Welcome to the forum, Ttmw.

Thyroid results are euthyroid (normal). TSH is low-normal, FT4 is mid-range but FT3 is low in range. Thyroid antibodies are negative for Hashimoto's. I don't think central hypothyroidism is likely as another member suggested because FT4 is not low, it is mid-range.

Correcting vitamin D deficiency should improve conversion of T4 to T3 which will raise FT3 level as well as resolve the symptoms of vitD deficiency.

Ferritin and iron levels are good.

I agree with Clutter. I'd leave thyroid meds alone for now, especially since you'd have an extra issue with converting additional t4 to t3 with such low vit d levels.

If things don't improve after a month or two with the vitamins you're taking, then consider a more bioavailable (expensive) form of folate - methylfolate ideally as part of a methylated b-complex that includes p-5-p, pantothenic acid (for your adrenals) and methylcobalamin. The reason being - some people struggle to methylate B vitamins themselves.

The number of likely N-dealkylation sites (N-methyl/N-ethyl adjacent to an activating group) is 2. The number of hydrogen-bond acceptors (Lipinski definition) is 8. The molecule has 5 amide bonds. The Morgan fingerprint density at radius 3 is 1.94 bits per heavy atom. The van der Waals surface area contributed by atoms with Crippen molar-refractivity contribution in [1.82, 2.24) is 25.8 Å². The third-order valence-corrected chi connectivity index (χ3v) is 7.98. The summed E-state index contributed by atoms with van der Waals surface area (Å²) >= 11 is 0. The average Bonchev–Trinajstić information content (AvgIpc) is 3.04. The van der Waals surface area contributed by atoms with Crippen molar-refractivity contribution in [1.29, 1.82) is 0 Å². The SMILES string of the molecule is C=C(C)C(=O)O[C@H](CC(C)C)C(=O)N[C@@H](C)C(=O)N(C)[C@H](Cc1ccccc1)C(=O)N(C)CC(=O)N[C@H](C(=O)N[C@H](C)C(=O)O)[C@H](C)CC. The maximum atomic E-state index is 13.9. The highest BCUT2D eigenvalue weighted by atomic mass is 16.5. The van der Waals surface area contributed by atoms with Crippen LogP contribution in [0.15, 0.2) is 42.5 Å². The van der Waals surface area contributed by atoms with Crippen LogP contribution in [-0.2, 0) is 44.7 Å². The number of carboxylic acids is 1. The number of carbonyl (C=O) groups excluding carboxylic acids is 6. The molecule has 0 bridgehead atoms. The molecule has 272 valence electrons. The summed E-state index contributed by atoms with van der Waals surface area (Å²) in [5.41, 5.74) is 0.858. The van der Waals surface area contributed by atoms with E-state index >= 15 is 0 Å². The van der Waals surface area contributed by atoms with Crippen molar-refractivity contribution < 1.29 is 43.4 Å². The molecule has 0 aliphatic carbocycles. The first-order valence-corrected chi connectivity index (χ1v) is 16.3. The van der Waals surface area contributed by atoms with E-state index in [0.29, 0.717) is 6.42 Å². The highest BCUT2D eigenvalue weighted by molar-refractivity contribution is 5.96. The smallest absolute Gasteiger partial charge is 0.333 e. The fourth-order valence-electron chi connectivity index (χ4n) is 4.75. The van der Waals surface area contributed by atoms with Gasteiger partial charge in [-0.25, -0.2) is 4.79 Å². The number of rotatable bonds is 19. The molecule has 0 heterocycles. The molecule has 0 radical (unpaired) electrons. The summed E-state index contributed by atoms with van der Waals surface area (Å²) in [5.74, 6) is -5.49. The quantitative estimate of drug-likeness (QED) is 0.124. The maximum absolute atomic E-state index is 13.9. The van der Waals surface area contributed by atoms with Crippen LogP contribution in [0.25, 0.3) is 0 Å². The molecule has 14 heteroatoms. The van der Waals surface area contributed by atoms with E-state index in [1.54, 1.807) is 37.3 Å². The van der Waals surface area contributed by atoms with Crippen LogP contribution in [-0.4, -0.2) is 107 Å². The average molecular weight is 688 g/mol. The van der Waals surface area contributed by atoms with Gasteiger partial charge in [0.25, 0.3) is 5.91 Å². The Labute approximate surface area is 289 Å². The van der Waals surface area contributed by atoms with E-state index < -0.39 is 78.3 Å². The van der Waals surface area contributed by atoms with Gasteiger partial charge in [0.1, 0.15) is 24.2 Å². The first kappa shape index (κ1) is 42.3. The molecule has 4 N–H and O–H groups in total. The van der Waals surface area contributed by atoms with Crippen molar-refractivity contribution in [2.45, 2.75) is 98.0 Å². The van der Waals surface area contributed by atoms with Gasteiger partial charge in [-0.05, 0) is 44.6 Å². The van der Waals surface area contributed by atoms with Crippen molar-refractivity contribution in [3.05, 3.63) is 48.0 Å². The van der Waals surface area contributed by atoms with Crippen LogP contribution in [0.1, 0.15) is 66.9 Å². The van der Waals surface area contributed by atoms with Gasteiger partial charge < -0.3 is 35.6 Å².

Hi Ttmw, at 26 years old you should feel great. You should have growth hormone and enzymes galore and plenty of things you may not have when you are older. Even your antibodies seem nonexistent so it's a puzzle. Did your doctor express anything more about the low folate? Folic acid supplements may not work well for you if you have the MTHFR defect. Dr. John Bergman says the your body ALWAYS has a good reason for what it does. Unfortunately doctors don't look for it many times. I would try to find clues.